The salary disparity between men and women has been a hot subject in recent years, what with leaning in and the confidence gap and, most recently, Jill Abramson’s departure from the New York Times. So BuzzFeed decided to look into how it works within journalism.
First, the site invited a bunch of journalists to fill out a form anonymously disclosing their gender, salary, and so on. Then, after editors crunched the numbers from the almost 900 responses they had received, the site published an article with the bold headline “Here’s What Female And Male Journalists Actually Make,” complete with a couple snazzy charts laying out the results.
And yes, there were disparities, though apparently they didn’t kick in until higher levels of management (that is, entry-level male and female journalists are paid about the same). But it isn’t worth analyzing this in much depth, unfortunately, because the survey actually tells us very little about the subject at hand due to its many flaws.
BuzzFeed acknowledges some of them:
The goal was to take an honest look at pay discrepancy. The sample wasn’t random, and the survey is far from perfect. People who felt less satisfied with their salaries, for example, might have been more likely to complete the survey. But it’s a useful step toward knowing how big the gap might be, and at what stage in our careers it widens the most.
When it comes to the science of extracting broadly meaningful results from surveys, “The sample wasn’t random” should generally be viewed as a red flag waving violently while an alarm blares and firecrackers go off. You usually need a random sample — or close enough to one — if you’re going to claim that your results can be interpreted in a general way. And when you scroll down the BuzzFeed article further, you get a sense of just how non-random this sample was, and of other flaws that make it really hard to take these results seriously:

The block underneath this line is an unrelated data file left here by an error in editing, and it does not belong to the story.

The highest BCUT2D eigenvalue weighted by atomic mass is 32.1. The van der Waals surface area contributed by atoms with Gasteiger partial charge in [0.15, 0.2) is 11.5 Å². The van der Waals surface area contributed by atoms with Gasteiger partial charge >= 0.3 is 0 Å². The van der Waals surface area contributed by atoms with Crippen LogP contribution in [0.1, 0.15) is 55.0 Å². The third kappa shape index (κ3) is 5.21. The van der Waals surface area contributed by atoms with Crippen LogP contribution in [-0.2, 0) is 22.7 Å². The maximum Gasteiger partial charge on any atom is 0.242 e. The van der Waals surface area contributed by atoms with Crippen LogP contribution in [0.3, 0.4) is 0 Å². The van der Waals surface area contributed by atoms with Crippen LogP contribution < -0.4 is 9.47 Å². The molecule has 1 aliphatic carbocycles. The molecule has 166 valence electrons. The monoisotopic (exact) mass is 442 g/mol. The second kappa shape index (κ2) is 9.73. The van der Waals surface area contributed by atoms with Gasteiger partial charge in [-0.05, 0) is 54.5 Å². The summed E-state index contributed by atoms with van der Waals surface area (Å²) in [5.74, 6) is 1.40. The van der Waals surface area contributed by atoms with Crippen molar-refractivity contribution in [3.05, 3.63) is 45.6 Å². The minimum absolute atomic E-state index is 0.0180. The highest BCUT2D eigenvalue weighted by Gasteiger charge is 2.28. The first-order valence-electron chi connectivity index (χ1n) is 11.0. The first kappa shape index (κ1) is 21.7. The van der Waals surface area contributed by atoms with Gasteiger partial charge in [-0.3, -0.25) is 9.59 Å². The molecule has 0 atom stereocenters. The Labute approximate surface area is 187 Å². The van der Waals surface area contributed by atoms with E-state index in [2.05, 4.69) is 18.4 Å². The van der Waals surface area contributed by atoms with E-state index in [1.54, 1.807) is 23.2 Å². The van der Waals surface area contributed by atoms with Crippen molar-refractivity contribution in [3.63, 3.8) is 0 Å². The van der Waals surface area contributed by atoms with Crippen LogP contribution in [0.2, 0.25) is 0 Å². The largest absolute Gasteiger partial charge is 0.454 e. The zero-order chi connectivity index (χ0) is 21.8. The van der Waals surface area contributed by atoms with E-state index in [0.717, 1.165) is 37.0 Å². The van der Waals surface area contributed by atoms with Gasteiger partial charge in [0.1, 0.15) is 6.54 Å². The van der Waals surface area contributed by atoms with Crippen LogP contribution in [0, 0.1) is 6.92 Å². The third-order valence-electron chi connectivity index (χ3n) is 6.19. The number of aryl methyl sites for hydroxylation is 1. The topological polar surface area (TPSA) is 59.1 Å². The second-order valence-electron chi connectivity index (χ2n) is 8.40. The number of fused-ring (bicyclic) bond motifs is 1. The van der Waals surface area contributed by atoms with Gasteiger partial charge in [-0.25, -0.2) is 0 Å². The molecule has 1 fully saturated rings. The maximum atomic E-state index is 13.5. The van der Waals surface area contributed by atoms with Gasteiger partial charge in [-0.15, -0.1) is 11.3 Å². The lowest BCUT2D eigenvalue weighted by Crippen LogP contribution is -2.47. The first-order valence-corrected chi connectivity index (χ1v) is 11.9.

1. More than half of the respondents came from New York City or Washington, D.C. Yes, BuzzFeed stamped “not a representative sample” on the main chart, but that’s an understatement. Any useful survey like this will sample from a wide range of media markets. New York and D.C. are, suffice it to say, unique in a lot of ways, and the vast majority of journalists do not work in either market.
2. 83 percent of the respondents were 30 or younger. BuzzFeed’s editors basically sampled their friends and their friends’ friends: The survey “was emailed to BuzzFeed editorial staffers, as well as to former colleagues and contacts working at the biggest websites, newspapers, magazines, and broadcast networks in the country; they were asked to pass it along.” Obviously most journalists are older than 30, so this ends up being a survey that, statistically speaking, effectively excludes most journalists.
3. The categories are hard to interpret. Respondents were asked to describe themselves as “entry level,” “mid-level,” “senior non-management,” or “senior management.” It’s unclear exactly how to translate these, so there’s a chance that if these categories had been phrased just a little bit differently, the results would have changed a lot.
Yes, BuzzFeed deserves some credit for tackling this subject, and greater pay transparency would be a helpful way to combat the gender pay gap in journalism and elsewhere. But on the other hand, the site clearly wasn’t all that interested in going about this in a rigorous way: One of the emails in which BuzzFeed solicited responses from journalists found its way to me, and it was time-stamped 3:50 p.m. on Thursday. The piece went live a little before 6 p.m. on Friday, suggesting that BuzzFeed may have been more concerned with riding the wave of Abramson coverage than with allowing some time for a bigger (and possibly more representative) sample to emerge.
This article is going to be passed around a lot and treated like an important data point in the pay-gap discussion, mostly because the headline and charts drown out the many problems. But a survey this flawed probably shouldn’t have been published.